Backgrounders on the Bible through Biblical Archaeology


On this week’s program we catch up with two more sites that were the focus of major excavations this summer, Kibbutz Tzuba’s water system and Tel Kabri.

Kibbutz Tzuba is near Ein Kerem, the traditional home of John the Baptist just west of Jerusalem. Archaeologist Shimon Gibson suggested a year ago that this unique water system, inside a cave, was somehow connected with John the Baptist. The only connection is the nearby location of En Kerem, and some interesting cave wall depictions that could represent John the Baptist. However, as he continued to excavate this year, he has determined that the history of this place goes back to approximately the reign of King Hezekiah, who is responsible for another water system on the other side of Jerusalem. Gibson is a top notch archaeologist, so even if his link to JTB is a stretch, he’s got himself a fascinating site.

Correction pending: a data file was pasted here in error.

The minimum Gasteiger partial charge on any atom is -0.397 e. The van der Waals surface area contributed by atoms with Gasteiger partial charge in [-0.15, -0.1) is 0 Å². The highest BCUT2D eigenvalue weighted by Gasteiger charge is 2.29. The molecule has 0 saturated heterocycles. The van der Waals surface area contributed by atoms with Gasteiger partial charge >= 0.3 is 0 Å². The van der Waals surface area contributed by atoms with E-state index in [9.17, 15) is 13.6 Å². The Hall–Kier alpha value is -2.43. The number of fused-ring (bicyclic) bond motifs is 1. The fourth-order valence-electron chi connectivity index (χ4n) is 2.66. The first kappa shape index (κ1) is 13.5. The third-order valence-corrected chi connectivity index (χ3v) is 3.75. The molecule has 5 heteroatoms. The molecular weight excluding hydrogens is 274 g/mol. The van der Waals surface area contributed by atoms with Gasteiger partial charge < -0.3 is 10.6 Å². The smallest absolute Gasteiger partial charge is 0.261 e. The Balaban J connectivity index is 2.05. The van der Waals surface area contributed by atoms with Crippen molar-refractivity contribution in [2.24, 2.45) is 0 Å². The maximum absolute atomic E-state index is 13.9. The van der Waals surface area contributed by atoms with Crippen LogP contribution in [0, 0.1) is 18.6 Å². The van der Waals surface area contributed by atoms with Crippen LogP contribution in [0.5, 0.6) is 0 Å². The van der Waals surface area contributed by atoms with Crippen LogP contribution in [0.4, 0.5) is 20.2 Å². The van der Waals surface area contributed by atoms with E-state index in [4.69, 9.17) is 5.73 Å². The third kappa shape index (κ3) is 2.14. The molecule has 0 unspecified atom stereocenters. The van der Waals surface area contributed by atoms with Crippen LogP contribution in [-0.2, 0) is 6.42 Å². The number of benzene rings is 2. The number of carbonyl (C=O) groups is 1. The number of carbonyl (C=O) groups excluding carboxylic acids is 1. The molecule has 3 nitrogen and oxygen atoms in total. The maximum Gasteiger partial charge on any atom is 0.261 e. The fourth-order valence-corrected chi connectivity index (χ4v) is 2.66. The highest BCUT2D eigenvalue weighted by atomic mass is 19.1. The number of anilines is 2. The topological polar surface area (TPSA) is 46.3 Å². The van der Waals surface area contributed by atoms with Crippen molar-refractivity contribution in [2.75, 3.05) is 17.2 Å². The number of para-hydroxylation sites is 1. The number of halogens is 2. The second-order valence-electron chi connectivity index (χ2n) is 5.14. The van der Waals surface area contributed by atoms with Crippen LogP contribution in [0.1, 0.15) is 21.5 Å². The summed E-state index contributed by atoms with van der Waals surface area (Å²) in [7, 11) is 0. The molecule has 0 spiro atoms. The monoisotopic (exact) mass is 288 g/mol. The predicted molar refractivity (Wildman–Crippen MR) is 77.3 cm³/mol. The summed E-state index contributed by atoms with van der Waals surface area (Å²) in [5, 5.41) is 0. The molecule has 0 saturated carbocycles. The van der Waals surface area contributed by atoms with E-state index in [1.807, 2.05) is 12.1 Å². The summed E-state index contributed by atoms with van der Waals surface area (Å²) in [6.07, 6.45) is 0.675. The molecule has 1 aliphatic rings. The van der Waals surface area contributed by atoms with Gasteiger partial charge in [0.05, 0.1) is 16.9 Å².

Tel Kabri was in the news about a decade ago, but when excavator Aharon Kempinski died suddenly, work on the tel also died. But it was too interesting to ignore and this year a team from Tel Aviv University and Georgetown University has returned to pick up where he left off.
The tel is near Akko, and the Mediterranean coast and has ruins of a palace with frescos that show Minoan influence. This year remains of a second palace were uncovered. There’ll be more on this dig for many years to come.


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